Today is the last day the Kazakh Supreme Court heard testimony in the trial in absentia of opposition figure and former Prime Minister Akezhan Kazhegeldin. Reports from the trial indicate the prosecution has not succeeded in building a solid case against Kazhegeldin. But the last two days of testimony, which were not made public, were said to involve matters of state security and may include some of the most damning evidence against the former official, who is an outspoken critic of Kazakh President Nursultan Nazarbaev. RFE/RL correspondent Bruce Pannier reports.
Prague, 24 August 2001 (RFE/RL) -- Testimony ended today in the trial of Akezhan Kazhegeldin, who stands charged with abuse of office during his term as Kazakh prime minister from 1994-1997. Some 75 witnesses have testified for the state since the trial began 15 August, but one figure has been conspicuously absent -- namely, Kazhegeldin himself, who fled Kazakhstan two years ago. He has refused to attend the trial in Astana, saying he fears political repression.
It is unclear when a verdict will be handed down. But observers say the state has done a poor job of building a case against the former prime minister, who has been charged with abuse of office, tax evasion, illegal arms possession, embezzlement, and illegally issuing decrees.
But the last two days of testimony -- which allegedly involved discussion of state secrets and were not made public -- may provide the evidence the Kazakh Supreme Court needs to hand down a guilty verdict.
Kazhegeldin, who has been an outspoken critic of Kazakh President Nursultan Nazarbaev, has repeatedly said the case against him is politically motivated. He denies the charges and last week (17 August) released a statement through his political party in Kazakhstan, the People's Republican Party, saying he doubted he would receive a fair trial. Aleksandr Tarabrin, Kazhegeldin's court-appointed lawyer, admitted he has never actually met the man he is defending:
"I only know all the things he has said to the press and what has been put on the Internet, what he agrees with and what he does not agree with. The main thing is, I know he categorically denies all charges against him and says he has not done anything wrong."
Prosecutors accuse Kazhegeldin of costing the state hundreds of millions of dollars through various corrupt dealings during his term as prime minister. The first few days of the trial focused on alleged tax breaks put on business contracts signed by Kazhegeldin without outside consultation. Defense lawyer Tarabrin argued that many of the government officials called in to testify against Kazhegeldin had been privy to the details of such business deals and were therefore equally culpable.
Some have also said that any contracts signed between March and December 1995 -- when the country ran without a parliament after the Kazakh Constitutional Court dissolved the body following election-result disputes -- cannot be questioned. During that period, Nazarbaev was Kazakhstan's sole voice on all legal matters. As such, he was ultimately responsible for any and all contracts signed by Kazhegeldin.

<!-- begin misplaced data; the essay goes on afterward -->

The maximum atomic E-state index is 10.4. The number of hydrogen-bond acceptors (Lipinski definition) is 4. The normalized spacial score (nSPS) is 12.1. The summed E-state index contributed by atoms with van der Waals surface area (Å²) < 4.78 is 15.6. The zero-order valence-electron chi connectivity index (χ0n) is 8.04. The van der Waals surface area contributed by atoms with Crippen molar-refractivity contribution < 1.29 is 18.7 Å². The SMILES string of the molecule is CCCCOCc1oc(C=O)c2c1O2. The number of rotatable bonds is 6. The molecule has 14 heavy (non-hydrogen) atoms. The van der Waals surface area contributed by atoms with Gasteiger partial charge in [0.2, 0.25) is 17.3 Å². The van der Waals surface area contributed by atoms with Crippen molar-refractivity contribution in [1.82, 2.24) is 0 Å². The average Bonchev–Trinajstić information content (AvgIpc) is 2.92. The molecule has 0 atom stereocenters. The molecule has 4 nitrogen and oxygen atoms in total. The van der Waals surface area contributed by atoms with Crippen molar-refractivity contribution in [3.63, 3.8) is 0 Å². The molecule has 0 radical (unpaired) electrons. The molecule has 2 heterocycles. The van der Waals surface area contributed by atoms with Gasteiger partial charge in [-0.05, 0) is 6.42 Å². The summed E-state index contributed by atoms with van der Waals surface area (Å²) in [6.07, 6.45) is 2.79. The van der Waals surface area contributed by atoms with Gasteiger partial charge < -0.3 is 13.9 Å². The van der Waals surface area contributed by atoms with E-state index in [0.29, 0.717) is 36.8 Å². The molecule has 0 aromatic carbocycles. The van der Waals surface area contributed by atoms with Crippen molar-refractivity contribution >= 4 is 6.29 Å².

Amirzhan Kosanov is the committee chairman of the People's Republican Party, which Kazhegeldin formed in 1999 after being barred from running for the presidency earlier that year. On the third day of the trial, Kosanov said the testimony being provided by the state-called witnesses could not be considered credible:
"There are two points to be made here. One, the so-called witnesses invited to court are people in official positions and they are indebted to the government. We can imagine what sort of answers they will give -- the answers their bosses want to hear. Second, Kazhegeldin's reactions to all these indictments -- including his letter to [Prosecutor-General] Yuri Khitrin and his latest open letter -- with exception of some democratic media, did not appear in the [local] mass media, did not reach the people."
Shortly after Kosanov's statement, however, the trial took an unexpected turn. Witnesses testifying on Kazhegeldin's alleged tax evasion actually seemed to offer evidence supporting his claims of innocence. Former employees at the Halyqtyq Bank, where Kazhegeldin held an account, confirmed that $100,000 in book royalties had been deposited in 1997. But, the bank employees said, more than $23,000 of that was paid to tax authorities, albeit after some delay. Two tax officials later confirmed that this was true.
Earlier this week (21 August), Kazhegeldin's former bodyguard appeared in court to address charges of illegal weapons possession by the former prime minister. It wasn't clear from news reports whether bodyguard Satzhan Ibrayev -- who is himself serving a prison sentence for weapons possession -- provided any information on Kazhegeldin's alleged crimes. Ibrayev did, however, warn the people not to believe any stories that he committed suicide if he were to die at some point while in prison.
The next day, the former governor of the West Kazakhstan region and his deputy, who had both been called in to testify on an illegal revolver belonging to Kazhegeldin, said they had in fact given it to the former prime minister as a gift in 1996.
It is unclear how a verdict, guilty or otherwise, will affect Kazhegeldin, who has been living in the West since 1999. According to Ersayin Erqozha -- a Kazhegeldin supporter and member of Kazakhstan's "The Future of the New Generation is Knowledge" movement -- the trial is primarily intended to prevent the former prime minister from staging a political comeback:
"This is an attempt to make obstacles to keep Kazhegeldin from taking part in future elections."
If convicted, Kazhegeldin would automatically be barred from running for public office.